Another dance photography-based project, Barre Boys, is Mengini’s platform to shed more light on the men in ballet. It features stories, interviews and images of men in ballet – from students to professionals. Barre Boys also highlights schools and studios that have male dance programs.
Angels of Freedom is a photographic tribute to the fallen military. Mengini photographed dancers from Boston Ballet, American Ballet Theatre, Royal Ballet and elsewhere as they wore angel wings in a variety of historic military landmarks, including Gettysburg and Valley Forge. Mengini plans to culminate the project in an exhibit around Veterans Day and will create a coffee table book, with the proceeds to go to a military-based charity or organization.
Hope Dances is a dance outreach program for special needs children. Here, Mengini seeks to move past the basic creative movement classes and allow those children to experience and learn a fuller range of dance and movement. The program also offers performance opportunities to special needs children.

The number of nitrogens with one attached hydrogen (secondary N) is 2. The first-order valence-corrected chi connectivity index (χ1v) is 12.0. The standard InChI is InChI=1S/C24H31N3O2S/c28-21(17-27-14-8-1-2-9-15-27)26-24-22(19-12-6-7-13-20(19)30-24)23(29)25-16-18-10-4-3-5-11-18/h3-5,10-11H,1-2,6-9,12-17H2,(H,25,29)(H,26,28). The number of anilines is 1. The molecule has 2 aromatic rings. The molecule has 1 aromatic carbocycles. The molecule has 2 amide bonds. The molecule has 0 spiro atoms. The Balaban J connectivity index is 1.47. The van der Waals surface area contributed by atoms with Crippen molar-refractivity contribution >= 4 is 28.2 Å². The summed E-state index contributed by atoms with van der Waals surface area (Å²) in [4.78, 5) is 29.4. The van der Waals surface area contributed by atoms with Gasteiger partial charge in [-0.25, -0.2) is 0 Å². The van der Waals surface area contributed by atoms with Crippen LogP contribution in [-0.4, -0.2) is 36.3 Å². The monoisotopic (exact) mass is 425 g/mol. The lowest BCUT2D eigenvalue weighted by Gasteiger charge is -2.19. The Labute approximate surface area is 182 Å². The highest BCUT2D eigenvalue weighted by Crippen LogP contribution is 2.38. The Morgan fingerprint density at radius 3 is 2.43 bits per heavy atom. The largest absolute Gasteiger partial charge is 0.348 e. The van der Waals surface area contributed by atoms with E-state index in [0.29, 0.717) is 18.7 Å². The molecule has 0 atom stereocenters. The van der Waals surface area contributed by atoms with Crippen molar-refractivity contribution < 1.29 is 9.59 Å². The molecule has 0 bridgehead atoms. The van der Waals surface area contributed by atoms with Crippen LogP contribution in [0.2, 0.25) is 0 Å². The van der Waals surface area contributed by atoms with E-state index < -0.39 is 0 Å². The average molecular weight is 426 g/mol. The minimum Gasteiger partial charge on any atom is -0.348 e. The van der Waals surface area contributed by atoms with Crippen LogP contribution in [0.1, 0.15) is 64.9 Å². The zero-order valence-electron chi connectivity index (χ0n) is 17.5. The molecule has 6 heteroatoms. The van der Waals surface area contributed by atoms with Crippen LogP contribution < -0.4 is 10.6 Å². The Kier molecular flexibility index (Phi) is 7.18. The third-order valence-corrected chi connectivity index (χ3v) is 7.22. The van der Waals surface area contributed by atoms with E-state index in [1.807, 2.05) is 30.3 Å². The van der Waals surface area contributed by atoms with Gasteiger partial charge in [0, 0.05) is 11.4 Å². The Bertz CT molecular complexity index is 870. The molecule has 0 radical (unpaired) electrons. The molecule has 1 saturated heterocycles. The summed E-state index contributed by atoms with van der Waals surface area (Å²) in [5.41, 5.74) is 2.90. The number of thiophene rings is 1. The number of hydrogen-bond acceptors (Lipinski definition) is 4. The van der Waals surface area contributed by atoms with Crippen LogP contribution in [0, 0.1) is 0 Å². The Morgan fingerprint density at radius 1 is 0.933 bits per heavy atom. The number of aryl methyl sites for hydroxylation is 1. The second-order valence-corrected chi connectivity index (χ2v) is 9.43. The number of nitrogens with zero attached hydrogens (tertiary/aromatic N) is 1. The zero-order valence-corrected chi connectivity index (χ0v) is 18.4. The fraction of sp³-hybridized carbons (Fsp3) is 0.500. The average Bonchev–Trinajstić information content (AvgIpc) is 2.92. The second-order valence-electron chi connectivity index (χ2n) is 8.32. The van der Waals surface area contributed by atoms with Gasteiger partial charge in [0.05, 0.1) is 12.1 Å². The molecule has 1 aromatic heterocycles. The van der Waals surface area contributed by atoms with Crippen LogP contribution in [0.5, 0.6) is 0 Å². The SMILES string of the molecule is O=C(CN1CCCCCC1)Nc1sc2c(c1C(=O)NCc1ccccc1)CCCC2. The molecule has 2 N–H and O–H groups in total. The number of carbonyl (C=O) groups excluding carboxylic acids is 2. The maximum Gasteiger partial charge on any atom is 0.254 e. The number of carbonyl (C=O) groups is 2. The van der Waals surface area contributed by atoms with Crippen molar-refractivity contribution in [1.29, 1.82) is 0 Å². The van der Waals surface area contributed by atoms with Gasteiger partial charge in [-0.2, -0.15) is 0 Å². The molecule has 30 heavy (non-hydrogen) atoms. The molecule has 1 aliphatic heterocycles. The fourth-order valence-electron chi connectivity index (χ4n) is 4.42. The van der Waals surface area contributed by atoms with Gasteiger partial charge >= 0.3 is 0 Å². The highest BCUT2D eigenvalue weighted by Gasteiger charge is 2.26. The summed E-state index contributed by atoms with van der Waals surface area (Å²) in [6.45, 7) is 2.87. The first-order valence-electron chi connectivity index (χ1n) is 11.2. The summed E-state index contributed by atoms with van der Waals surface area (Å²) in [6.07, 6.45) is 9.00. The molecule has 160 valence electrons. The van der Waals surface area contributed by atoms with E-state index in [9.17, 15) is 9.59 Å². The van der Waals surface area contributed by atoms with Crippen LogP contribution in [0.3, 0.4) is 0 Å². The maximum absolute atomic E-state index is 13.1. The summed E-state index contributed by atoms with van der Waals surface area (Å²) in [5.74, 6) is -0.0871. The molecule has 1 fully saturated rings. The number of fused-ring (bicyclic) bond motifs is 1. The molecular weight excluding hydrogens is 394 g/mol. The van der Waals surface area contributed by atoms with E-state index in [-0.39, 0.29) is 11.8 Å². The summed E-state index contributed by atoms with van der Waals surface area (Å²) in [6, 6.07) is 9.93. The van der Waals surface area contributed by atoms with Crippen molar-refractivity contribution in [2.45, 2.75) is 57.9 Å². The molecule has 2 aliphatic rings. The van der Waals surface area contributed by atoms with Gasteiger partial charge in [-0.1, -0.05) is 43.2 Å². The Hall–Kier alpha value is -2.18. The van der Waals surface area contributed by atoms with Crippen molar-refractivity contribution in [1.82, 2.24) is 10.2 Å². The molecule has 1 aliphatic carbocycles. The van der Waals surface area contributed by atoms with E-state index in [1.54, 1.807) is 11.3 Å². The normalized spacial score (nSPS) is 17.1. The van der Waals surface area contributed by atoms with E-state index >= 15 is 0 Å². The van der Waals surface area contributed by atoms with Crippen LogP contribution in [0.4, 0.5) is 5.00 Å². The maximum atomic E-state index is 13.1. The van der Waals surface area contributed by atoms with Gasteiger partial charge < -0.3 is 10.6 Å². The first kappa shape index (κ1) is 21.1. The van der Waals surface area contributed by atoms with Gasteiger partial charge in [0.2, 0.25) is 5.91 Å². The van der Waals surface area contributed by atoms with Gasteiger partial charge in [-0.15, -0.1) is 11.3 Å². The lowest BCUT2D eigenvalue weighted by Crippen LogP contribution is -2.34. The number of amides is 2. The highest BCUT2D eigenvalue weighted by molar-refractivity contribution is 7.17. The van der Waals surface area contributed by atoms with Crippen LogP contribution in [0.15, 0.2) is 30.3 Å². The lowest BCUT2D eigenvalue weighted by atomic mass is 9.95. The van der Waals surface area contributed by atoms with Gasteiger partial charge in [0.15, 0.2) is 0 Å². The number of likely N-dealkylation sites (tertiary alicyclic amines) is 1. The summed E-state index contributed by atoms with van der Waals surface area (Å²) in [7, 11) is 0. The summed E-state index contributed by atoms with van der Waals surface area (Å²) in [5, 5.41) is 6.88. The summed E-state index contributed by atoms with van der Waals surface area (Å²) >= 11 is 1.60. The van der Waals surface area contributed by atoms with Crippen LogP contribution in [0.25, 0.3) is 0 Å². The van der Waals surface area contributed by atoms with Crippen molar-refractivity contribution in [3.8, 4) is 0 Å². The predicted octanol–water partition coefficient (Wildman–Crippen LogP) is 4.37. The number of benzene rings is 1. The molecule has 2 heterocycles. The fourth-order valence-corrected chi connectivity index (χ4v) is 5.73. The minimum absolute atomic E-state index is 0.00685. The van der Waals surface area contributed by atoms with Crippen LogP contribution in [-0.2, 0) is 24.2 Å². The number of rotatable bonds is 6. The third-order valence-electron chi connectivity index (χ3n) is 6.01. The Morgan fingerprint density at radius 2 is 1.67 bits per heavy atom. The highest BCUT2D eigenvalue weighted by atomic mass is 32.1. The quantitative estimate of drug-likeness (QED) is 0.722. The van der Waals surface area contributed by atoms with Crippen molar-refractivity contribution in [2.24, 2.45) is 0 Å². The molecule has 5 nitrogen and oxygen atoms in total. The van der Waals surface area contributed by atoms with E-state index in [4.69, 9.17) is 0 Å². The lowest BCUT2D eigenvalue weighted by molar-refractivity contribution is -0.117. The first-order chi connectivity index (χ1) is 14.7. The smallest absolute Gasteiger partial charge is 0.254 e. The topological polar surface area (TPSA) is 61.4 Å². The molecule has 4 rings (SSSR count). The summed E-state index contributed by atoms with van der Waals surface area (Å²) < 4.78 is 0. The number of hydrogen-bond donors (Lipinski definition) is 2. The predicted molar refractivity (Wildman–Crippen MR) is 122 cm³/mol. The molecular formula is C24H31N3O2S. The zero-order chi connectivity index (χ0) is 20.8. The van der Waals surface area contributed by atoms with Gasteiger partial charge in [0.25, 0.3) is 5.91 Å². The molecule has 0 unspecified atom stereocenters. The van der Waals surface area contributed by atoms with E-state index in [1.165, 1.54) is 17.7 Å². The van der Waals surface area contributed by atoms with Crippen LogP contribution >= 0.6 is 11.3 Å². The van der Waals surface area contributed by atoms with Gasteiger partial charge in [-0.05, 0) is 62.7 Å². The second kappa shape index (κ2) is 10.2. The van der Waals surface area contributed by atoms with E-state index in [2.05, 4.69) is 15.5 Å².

A father of a special needs child himself, Mengini says that that has taught him more about compassion and empathy, two characteristics that he obviously embodies and that have probably fueled many of these projects.
“None of the projects I take on are done for any financial gain,” Mengini says. “What I do get from them is a sense of being able to help others, to give others a voice that they may not have otherwise. They are often also artistically pleasing. Hopefully, through my work, I can add something positive to a cause and perhaps share the beauty of art while doing it.”
“I feel it is imperative to give back or pay forward,” Mengini continues. “There is a quote that says that these gifts of ours are not ours to keep. I live my life by this. My talent is not my own to hoard. I was given a gift and it is my responsibility to share it, to put it to greater use. It is in this spirit that I always try to give a voice when and where needed.”
Top photo: Dance photographer Brian Mengini’s Barre Boys. Copyright.